The management of musculoskeletal pain is a key challenge due to the short duration of anesthetic effect produced by existing clinical treatments, in addition to their potential side effects. Researchers from the CIBER-BBN, the Institute of Nanoscience and Materials of Aragón (INMA), CSIC-University of Zaragoza and the Institute of Health Research of Aragón (IIS Aragón), in collaboration with researchers from the Faculty of Veterinary Medicine of the University of Zaragoza and with participation of NANBIOSIS Unit 9 Synthesis of Nanoparticles Unit, have developed nanogels loaded with nanocrystals of bupivacaine (an anesthetic commonly used in epidural anesthesia and in the control of postoperative pain) obtaining a high drug content for a prolonged duration of local anesthesia.
These nanogels are an alternative to the most prescribed analgesics (antipyretics, steroids and opioids), which frequently present adverse effects such as nausea, vomiting, dizziness and physical dependence, among others. They consist of a biocompatible polymer derived from polyethylene glycol (PEG) that has heat-sensitive properties, so that they would be injected at room temperature and upon reaching body temperature after administration they undergo a change in their structure, resulting in a reduction in their volume. and transforming into a hydrophobic structure, thus controlling the release of the drug encapsulated within.
According to Manuel Arruebo, INMA-CIBER-BBN researcher, “we have validated this new way of dispensing the local anesthetic both in cell cultures and in animal experiments, showing that it increases the duration of sciatic nerve block twice compared to the same dose of free anesthetic. The synthesis of the drug nanocrystals has been carried out in NANBIOSIS U9 (from CIBER-BBN and University of Zaragoza) thanks to the wet chemical synthesis systems of the platform“.
The prolonged duration of anesthetic action can be explained by the regional immobilization of the nanogels at the injection site around the sciatic nerve due to their hydrophobic nature, preventing the diffusion of drug particles and their rapid elimination while interacting efficiently with the tissues thanks to to its temperature-induced conformational change. Studies have shown that this delivery system has low toxicity and does not give rise to an inflammatory response due to the slow release of the drug and the high biocompatibility of the polymer used.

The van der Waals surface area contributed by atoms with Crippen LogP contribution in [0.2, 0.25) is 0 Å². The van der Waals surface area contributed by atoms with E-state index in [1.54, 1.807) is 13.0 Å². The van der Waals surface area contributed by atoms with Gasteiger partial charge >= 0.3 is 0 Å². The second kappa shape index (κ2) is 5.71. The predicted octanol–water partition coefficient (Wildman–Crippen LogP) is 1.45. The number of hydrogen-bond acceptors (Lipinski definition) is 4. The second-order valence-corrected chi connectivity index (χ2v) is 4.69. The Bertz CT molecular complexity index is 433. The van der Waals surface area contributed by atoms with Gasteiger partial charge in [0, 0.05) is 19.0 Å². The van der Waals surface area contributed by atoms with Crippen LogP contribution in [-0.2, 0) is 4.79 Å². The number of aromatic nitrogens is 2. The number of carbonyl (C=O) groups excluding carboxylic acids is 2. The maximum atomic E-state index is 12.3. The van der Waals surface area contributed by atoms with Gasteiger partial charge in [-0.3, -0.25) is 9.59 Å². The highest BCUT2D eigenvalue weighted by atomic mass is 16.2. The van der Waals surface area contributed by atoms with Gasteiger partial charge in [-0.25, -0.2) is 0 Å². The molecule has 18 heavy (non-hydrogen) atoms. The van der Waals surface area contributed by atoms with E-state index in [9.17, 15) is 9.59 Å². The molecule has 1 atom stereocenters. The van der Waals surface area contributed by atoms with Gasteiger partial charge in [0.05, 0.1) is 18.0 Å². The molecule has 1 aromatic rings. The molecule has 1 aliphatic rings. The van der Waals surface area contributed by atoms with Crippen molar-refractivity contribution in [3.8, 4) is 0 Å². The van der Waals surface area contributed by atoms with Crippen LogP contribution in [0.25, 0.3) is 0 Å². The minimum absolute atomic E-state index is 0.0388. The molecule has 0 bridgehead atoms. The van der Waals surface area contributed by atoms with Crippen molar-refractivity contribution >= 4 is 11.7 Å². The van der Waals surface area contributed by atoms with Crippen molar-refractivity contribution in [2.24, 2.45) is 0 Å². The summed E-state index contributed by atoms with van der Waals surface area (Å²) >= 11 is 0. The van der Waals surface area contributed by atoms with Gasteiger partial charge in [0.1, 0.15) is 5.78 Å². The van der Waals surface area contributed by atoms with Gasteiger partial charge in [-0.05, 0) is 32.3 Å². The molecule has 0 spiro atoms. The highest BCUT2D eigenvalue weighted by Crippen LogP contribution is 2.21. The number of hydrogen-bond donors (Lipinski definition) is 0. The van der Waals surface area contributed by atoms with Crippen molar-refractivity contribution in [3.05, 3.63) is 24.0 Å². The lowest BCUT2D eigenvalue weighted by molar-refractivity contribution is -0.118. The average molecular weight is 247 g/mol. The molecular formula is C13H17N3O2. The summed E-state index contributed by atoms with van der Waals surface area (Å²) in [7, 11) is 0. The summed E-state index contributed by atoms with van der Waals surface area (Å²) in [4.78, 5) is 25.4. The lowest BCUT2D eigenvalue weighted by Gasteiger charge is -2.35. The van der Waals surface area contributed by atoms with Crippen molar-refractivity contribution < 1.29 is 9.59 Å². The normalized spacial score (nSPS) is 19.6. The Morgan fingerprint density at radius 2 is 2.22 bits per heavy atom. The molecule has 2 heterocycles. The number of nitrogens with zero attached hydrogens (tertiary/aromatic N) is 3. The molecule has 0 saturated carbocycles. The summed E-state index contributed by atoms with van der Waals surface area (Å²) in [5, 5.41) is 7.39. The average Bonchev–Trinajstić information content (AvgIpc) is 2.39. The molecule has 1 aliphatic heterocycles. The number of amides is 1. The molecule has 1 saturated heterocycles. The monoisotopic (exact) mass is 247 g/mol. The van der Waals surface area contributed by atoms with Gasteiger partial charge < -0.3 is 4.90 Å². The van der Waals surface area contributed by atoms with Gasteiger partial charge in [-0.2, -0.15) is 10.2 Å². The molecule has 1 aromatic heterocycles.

The encapsulation of drug nanocrystals is a promising strategy, which allows reducing the total amount of drug necessary to produce pain relief with the consequent benefits obtained from the reduction of toxicity.
For their part, the researchers Teresa Alejo (INMA) and Víctor Sebastián (CIBER-BBN-INMA) affirm that “through these systems we seek to obtain an effective vehicle capable of prolonging the anesthetic effect in its place of action, avoiding as far as possible the side effects. In this way, they could be used to avoid systemic administration, reduce high concentrations in the blood and reduce the unwanted side effects of some conventional treatments, since they allow to control the release of the drug within the desired therapeutic range, avoiding the consequences of an excess of drug and the negative effects that this implies ”.
Likewise, with this technique the satisfaction and comfort of the patient is considered, since with a single dosage a prolonged therapeutic effect would be achieved. In Europe, with more than 500 million days of sick leave per year, musculoskeletal pain causes almost 50% of all absences from work lasting at least three days and 60% of permanent absences from work. Consequently, pain has a huge impact on work productivity. Some data indicate that the annual cost of pain is greater than the cost of heart disease, cancer and diabetes.
Therefore, the development of an effective injectable local anesthetic with a prolonged duration of action can improve the quality of life of patients affected by these diseases.
Article of refernce:
Teresa Alejo, Laura Usón, Guillermo Landa, Martin Prieto, Cristina Yus Argón, Sara García-Salinas, Ricardo de Miguel, Ana Rodríguez-Largo, Silvia Irusta, Victor Sebastián, Gracia Mendoza and Manuel Arruebo. Nanogels with High Loading of Anesthetic Nanocrystals for Extended Duration of Sciatic Nerve Block, ACS Appl. Mater. Interfaces, 13, 15, 17220–17235. 2021 April 6. [DOI]